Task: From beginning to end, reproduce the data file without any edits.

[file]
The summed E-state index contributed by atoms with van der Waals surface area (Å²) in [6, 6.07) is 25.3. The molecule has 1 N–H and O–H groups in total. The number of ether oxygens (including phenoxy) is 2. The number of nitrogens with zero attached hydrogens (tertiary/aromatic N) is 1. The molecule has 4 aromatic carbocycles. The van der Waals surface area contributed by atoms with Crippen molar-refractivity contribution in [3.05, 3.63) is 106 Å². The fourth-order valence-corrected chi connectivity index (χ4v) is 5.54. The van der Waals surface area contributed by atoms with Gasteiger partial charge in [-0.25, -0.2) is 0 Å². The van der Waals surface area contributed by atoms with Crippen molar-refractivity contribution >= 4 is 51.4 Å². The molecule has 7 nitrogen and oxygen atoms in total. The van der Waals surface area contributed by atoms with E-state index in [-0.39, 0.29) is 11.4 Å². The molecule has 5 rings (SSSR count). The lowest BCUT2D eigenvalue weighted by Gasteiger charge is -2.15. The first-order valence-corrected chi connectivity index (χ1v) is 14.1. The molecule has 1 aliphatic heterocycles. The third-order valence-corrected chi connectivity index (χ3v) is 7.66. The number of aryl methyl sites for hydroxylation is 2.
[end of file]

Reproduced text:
The summed E-state index contributed by atoms with van der Waals surface area (Å²) in [6, 6.07) is 25.3. The molecule has 1 N–H and O–H groups in total. The number of ether oxygens (including phenoxy) is 2. The number of nitrogens with zero attached hydrogens (tertiary/aromatic N) is 1. The molecule has 4 aromatic carbocycles. The van der Waals surface area contributed by atoms with Crippen molar-refractivity contribution in [3.05, 3.63) is 106 Å². The fourth-order valence-corrected chi connectivity index (χ4v) is 5.54. The van der Waals surface area contributed by atoms with Gasteiger partial charge in [-0.25, -0.2) is 0 Å². The van der Waals surface area contributed by atoms with Crippen molar-refractivity contribution >= 4 is 51.4 Å². The molecule has 7 nitrogen and oxygen atoms in total. The van der Waals surface area contributed by atoms with E-state index in [-0.39, 0.29) is 11.4 Å². The molecule has 5 rings (SSSR count). The lowest BCUT2D eigenvalue weighted by Gasteiger charge is -2.15. The first-order valence-corrected chi connectivity index (χ1v) is 14.1. The molecule has 1 aliphatic heterocycles. The third-order valence-corrected chi connectivity index (χ3v) is 7.66. The number of aryl methyl sites for hydroxylation is 2.